Vaping News

Ontario’s Menthol Ban

Researchers look at the impact of the ban on menthol-flavoured cigarettes – vaping increased.

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Researchers analysing the impact of a year-old ban on menthol cigarettes has revealed that it increased the number of people looking to quit smoking and led to an uptake of vaping.

The lead author was Michael Chaiton, from Ontario’s Tobacco Research Unit. Chaiton worked with Robert Schwartz, Joanna Cohen, Eric Soule, and Thomas Eissenberg, representing the Dalla Lana School of Public Health at the University of Toronto, the Johns Hopkins Bloomberg School of Public Health in Baltimore, and the Commonwealth University at Richmond.

Ontario implemented a full ban on menthol cigarettes at the outset of 2017, but prior to this study there had been no research to monitor if the action had changed smoking behaviours and intentions. A hypothetical set of predicted responses existed, but there was no guarantee that smokers would follow though with actual lifestyle changes.

The team recruited 325 people who admitted to being smokers at some point in the previous month. The team compared planned reaction to the ban, actual behaviour one month after the ban, and planned future reaction beyond the one month after the ban.

Before the ban, almost 60% of menthol smokers said that they intended to continue smoking by switching to or only using non-menthol cigarettes. The reality was that just 28% followed this course of action.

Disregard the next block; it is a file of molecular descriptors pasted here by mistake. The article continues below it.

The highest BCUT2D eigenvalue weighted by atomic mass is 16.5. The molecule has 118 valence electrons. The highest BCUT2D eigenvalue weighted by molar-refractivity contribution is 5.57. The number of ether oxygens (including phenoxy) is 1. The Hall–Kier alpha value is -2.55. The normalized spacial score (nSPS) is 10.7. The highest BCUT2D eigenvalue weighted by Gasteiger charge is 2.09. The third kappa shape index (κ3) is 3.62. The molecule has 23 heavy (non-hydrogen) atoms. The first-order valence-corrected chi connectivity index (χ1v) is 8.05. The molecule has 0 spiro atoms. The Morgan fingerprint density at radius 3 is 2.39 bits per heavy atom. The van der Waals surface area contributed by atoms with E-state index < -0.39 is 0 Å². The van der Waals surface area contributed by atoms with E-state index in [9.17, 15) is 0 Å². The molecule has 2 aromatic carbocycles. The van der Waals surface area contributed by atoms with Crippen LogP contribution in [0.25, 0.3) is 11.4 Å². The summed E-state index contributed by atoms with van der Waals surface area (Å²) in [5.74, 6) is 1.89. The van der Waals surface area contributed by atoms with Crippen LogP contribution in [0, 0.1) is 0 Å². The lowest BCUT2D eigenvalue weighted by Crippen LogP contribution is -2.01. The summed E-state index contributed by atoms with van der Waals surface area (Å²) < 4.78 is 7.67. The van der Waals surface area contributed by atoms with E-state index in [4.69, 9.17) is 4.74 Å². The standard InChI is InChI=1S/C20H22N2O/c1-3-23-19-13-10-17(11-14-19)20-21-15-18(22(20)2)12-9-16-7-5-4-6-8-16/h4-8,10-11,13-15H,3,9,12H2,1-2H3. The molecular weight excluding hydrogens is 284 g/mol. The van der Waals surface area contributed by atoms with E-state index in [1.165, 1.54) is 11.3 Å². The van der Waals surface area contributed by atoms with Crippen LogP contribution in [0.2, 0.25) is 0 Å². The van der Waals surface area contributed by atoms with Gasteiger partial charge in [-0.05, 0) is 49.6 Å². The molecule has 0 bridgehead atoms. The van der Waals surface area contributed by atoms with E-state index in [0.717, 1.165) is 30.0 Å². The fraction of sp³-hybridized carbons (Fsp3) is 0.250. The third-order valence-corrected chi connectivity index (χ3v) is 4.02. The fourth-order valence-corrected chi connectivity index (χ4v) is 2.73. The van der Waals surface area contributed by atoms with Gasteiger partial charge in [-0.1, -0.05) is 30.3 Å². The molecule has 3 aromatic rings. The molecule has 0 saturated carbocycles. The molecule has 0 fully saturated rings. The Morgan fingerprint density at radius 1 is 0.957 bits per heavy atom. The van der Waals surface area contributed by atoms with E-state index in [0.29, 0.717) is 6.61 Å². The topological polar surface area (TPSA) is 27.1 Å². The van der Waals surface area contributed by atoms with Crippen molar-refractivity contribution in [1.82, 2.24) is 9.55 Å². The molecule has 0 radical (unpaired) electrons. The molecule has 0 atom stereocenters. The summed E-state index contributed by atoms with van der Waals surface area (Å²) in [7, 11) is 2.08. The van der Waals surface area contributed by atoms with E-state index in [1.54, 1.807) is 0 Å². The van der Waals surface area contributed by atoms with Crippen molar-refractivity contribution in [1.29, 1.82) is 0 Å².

At the outset, 14.5% expressed that it was their intention to use the ban to try to give up smoking, but the direct result of placing a restriction on menthol cigarettes was that almost double that actually attempted to move away from tobacco.

Almost thirty percent of smokers informed the research tem that they had adopted either other forms of flavoured tobacco or had switched to vaping. It is a shame that the team decided to lump the use of electronic cigarettes in with a bracket containing tobacco use, as a clearer indication of vaping being a disruptive technology would have been welcome.

Six months in to the ban and the team reported that they found a 7.7% abstinence rate. They wrote: “this finding suggests that the ban substantially increased quit attempts. Few smokers used aftermarket additive flavourings, and there was no increase in the use of contraband tobacco.”

Consequently, they recommended: “The initial results suggest that removing menthol tobacco from the market is a feasible strategy that may influence cessation behavior, although differences between menthol users in Ontario, Canada, and other jurisdictions may affect the potential influence of a ban.”

Dave Cross avatar

Dave Cross

Journalist at POTV
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Dave is a freelance writer; with articles on music, motorbikes, football, pop-science, vaping and tobacco harm reduction in Sounds, Melody Maker, UBG, AWoL, Bike, When Saturday Comes, Vape News Magazine, and syndicated across the Johnston Press group. He was published in an anthology of “Greatest Football Writing”, but still believes this was a mistake. Dave contributes sketches to comedy shows and used to co-host a radio sketch show. He’s worked with numerous vape companies to develop content for their websites.

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